| Smile While You Dial is a phrase many trainers
have used over the years. People can indeed "hear"
when you smile. What people initially perceive is tantamount
to the success (or failure) of any inbound or outbound phone
call. This initial non-verbal communication is crucial to the
outcome of this interaction, be it face to face or via the telephone.
When we have a face to face conversation, the non-verbal cues which
we receive (and emit) are the crucial component in that conversation. Of
secondary importance is the actual content of what we are saying. Peopleís
perception of this content is largely based on what they observe from
these non-verbal cues. They instinctively evaluate the other speaker in
the conversation and the situation before evaluating the content
of what is actually being said.
While no visual component obviously exists during a phone
conversation, the need for non-verbal cues still exists Ė particularly
when evaluating a new party on the telephone. A UCLA study determined
that 84% of the message relayed during this conversation was due to the
tonality of the speakerís voice. The actual content of the message was
greatly reduced in importance, even much further below the level of the
face to face conversation. This tonality of voice was the key to the
success or failure of the phone call.
Tonality is defined as the pitch, tone and inflection in your voice.
They combine to provide important information about a speakerís
integrity, attitude, emotional state and confidence. The person on the
other end of the telephone doesnít know you at all and has little
patience for you, particularly if they negatively perceive you. A tired
or bored tone may elicit an instant negative reaction while a
(perceived) hostile attitude may in turn elicit a hostile response from
the other party. Conversely, a smile and good attitude will be instantly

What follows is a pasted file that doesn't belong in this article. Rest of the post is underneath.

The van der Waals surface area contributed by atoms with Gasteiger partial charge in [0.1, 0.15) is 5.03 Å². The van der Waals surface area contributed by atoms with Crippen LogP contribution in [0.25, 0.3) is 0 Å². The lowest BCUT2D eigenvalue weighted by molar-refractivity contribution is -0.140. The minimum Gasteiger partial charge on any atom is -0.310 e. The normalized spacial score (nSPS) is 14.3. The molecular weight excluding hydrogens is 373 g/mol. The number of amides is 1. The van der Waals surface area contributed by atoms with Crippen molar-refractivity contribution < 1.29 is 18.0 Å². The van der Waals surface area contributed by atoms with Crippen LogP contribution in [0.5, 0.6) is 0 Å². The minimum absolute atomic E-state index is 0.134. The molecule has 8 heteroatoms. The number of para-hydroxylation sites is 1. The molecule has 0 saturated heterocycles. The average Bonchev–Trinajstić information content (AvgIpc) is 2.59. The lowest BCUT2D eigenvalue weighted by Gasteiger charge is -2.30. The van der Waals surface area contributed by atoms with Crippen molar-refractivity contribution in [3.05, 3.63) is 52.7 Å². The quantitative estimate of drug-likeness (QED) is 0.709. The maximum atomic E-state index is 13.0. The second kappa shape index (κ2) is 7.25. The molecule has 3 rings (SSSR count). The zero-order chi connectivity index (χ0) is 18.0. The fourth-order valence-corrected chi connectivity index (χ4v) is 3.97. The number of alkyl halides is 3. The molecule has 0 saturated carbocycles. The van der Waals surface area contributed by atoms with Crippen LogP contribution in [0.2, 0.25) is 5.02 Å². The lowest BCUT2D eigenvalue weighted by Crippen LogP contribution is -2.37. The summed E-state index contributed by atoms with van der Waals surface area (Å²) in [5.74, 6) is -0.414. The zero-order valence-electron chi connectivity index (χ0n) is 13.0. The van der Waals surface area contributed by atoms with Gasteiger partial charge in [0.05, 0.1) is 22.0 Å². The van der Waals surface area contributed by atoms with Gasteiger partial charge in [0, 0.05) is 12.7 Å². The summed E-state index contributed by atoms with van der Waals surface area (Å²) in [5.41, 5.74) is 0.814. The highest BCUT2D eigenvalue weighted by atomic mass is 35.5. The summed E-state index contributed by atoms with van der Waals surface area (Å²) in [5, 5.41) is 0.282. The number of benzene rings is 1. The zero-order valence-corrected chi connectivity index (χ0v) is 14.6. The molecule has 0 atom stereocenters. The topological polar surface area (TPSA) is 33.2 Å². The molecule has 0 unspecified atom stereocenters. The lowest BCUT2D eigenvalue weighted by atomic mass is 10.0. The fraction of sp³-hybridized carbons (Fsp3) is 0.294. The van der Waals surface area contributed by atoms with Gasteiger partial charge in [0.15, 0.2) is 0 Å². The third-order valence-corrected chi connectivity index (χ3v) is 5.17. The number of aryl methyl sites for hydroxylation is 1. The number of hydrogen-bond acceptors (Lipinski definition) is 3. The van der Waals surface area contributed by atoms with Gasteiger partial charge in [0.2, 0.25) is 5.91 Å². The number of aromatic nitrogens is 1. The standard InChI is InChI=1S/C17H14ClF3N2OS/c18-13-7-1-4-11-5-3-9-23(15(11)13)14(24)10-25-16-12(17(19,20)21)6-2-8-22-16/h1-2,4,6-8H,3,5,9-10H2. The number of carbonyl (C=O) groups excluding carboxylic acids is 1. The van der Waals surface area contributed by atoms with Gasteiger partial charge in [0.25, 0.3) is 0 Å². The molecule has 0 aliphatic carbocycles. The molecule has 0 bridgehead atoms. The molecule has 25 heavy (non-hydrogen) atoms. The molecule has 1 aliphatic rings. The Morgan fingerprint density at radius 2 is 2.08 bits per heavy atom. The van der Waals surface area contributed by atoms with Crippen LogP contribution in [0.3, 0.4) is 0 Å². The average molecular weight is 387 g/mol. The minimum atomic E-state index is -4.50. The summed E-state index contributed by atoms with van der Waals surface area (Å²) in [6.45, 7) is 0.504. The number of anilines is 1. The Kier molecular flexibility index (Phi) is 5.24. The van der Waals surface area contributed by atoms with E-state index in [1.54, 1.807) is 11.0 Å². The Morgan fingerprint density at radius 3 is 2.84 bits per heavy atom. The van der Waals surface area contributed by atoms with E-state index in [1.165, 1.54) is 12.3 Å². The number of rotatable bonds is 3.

noticed and appreciated by the other party. The first step towards
developing a trust will have been achieved and help allow you to more
successfully convey your message.
Many organizations require their employees to say "Thank you for
calling Ö" when they process inbound phone calls. This indeed
helps at first, but rapidly becomes so automatic that it often leaves a
negative impression with the calling party. "They are so busy that
Iím just another voice to them" is a common response. In this
case, that initial period of trust has been lost and in many instances,
so is the customer and potential sale. People want to be treated as
individuals. They want to develop a trust so that you can help them.
Developing the proper tone, inflection, posture and attitude is all that
is needed. Taking a few seconds to adjust onesí attitude between calls
might make all the difference.
Here is a simple exercise that Tony Roberts uses to emphasize the
importance of tonality. Stand up and shake the hand of the person next
to you and ask in as whinny a voice as possible, "How are
you?" and then attempt to have a conversation. Now repeat the
exercise and ask the same question with a lot of enthusiasm. The
difference is tangible. (You can also try to repeat this via the phone